“I’m going to have to wait until I’m eighteen. My parents would never let me upgrade.”

“His parents don’t even know. His brother arranged it. It isn’t noticeable, unless you look really close. Just a dozen more contacts in his existing implant. His new visor looks just like the old one, too, but it has all the tack B.T. features.”

She slapped William on the stomach with the back of her hand. “You’re the ’ling of the group. I figured you’d be the first to upgrade.”

He bowed deeply. “Sorry to disappoint, ma’am. As of now, William Brewster relinquishes his title of nerdling to Corey Emerson. The ’ling is dead; long live the ’ling.”

Adrienne groaned at the pun. He always said the silliest things, and although he presented an irreverent exterior, he took the things he cared about passionately. It was one of the things she liked most about him. “Wait,” she said, “Corey got upgraded two weeks ago?”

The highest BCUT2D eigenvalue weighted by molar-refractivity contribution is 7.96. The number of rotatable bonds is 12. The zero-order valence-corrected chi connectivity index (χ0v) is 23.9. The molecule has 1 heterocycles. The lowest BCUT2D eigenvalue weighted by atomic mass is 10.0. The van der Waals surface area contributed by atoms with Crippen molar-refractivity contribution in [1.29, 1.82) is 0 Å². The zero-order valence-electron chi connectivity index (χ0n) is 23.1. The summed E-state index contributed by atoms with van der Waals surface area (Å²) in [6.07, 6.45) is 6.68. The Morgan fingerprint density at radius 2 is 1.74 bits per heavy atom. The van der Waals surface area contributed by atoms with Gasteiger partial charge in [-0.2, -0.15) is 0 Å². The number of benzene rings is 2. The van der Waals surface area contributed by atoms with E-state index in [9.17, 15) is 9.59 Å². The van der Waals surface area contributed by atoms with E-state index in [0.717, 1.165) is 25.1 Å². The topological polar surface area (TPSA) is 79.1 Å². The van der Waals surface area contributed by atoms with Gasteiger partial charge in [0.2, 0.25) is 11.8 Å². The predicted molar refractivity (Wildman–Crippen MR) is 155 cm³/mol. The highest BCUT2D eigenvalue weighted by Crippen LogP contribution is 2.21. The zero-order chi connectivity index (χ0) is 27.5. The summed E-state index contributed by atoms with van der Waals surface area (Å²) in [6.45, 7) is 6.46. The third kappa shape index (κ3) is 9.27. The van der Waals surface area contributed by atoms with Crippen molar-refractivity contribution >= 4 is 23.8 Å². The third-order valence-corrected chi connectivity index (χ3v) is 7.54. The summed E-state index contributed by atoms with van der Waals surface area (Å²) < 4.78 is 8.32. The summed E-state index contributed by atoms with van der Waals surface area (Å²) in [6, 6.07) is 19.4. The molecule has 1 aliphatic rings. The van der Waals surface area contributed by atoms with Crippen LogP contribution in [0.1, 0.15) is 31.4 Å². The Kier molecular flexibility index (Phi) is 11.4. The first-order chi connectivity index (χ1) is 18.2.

“That explains it. Heather said he’s been ignoring her for that long.”

“Ouch. I wouldn’t want to be Corey right now.”

Adrienne agreed. Heather was going to make his life Hell until they made up.


In the school cafeteria, Adrienne, Heather, and William sat at their usual table for lunch; Heather on one side, William and Adrienne on the other. The three of them sat and drank their sodas in silence. Since Corey wasn’t here, it made sense that he and Heather hadn’t made up, yet. Adrienne wondered if they’d spoken at all since that morning. By the ticked-off look on Heather’s face, she doubted it.

William finally said, “Wow, first day of school, huh?”

“Yeah,” Heather said, her voice dripping with sarcasm, “I want to thank you—so much—for leading Corey straight to me.”

“Hey! How was I supposed to know you two were fighting?” Heather and Adrienne stared at him. “I mean, already. It’s the first day of school!”